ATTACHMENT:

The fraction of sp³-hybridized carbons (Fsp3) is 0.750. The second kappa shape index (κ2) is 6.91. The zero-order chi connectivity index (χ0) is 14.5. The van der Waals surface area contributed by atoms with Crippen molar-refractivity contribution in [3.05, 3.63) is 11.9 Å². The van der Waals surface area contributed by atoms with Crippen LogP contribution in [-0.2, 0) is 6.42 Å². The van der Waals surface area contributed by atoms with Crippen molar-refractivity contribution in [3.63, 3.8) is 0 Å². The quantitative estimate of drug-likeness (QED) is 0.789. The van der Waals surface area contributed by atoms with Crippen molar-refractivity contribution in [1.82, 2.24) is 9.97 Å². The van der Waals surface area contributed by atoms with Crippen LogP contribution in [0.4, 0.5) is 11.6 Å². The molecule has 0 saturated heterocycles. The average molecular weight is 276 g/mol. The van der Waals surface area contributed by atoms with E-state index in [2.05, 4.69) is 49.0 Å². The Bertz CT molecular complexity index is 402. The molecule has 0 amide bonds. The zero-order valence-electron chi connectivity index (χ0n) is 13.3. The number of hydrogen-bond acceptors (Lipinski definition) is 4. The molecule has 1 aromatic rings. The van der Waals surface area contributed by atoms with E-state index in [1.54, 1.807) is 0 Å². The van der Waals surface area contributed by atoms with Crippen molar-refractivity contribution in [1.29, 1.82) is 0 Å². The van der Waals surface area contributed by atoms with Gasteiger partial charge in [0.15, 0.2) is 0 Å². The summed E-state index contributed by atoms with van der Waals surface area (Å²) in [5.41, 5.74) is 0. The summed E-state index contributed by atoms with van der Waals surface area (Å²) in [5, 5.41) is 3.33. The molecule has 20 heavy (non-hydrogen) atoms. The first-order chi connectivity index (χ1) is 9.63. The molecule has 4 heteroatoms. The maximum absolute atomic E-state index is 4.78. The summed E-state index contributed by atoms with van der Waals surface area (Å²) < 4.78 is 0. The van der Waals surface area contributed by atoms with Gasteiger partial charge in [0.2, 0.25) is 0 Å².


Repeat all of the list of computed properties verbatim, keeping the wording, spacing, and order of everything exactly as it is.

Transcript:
The fraction of sp³-hybridized carbons (Fsp3) is 0.750. The second kappa shape index (κ2) is 6.91. The zero-order chi connectivity index (χ0) is 14.5. The van der Waals surface area contributed by atoms with Crippen molar-refractivity contribution in [3.05, 3.63) is 11.9 Å². The van der Waals surface area contributed by atoms with Crippen LogP contribution in [-0.2, 0) is 6.42 Å². The van der Waals surface area contributed by atoms with Crippen molar-refractivity contribution in [3.63, 3.8) is 0 Å². The quantitative estimate of drug-likeness (QED) is 0.789. The van der Waals surface area contributed by atoms with Crippen molar-refractivity contribution in [1.82, 2.24) is 9.97 Å². The van der Waals surface area contributed by atoms with Crippen LogP contribution in [0.4, 0.5) is 11.6 Å². The molecule has 0 saturated heterocycles. The average molecular weight is 276 g/mol. The van der Waals surface area contributed by atoms with E-state index in [2.05, 4.69) is 49.0 Å². The Bertz CT molecular complexity index is 402. The molecule has 0 amide bonds. The zero-order valence-electron chi connectivity index (χ0n) is 13.3. The number of hydrogen-bond acceptors (Lipinski definition) is 4. The molecule has 1 aromatic rings. The van der Waals surface area contributed by atoms with E-state index in [1.54, 1.807) is 0 Å². The van der Waals surface area contributed by atoms with Crippen molar-refractivity contribution in [1.29, 1.82) is 0 Å². The van der Waals surface area contributed by atoms with Gasteiger partial charge in [0.15, 0.2) is 0 Å². The summed E-state index contributed by atoms with van der Waals surface area (Å²) in [5.41, 5.74) is 0. The summed E-state index contributed by atoms with van der Waals surface area (Å²) in [5, 5.41) is 3.33. The molecule has 20 heavy (non-hydrogen) atoms. The first-order chi connectivity index (χ1) is 9.63. The molecule has 4 heteroatoms. The maximum absolute atomic E-state index is 4.78. The summed E-state index contributed by atoms with van der Waals surface area (Å²) < 4.78 is 0. The van der Waals surface area contributed by atoms with Gasteiger partial charge in [0.2, 0.25) is 0 Å².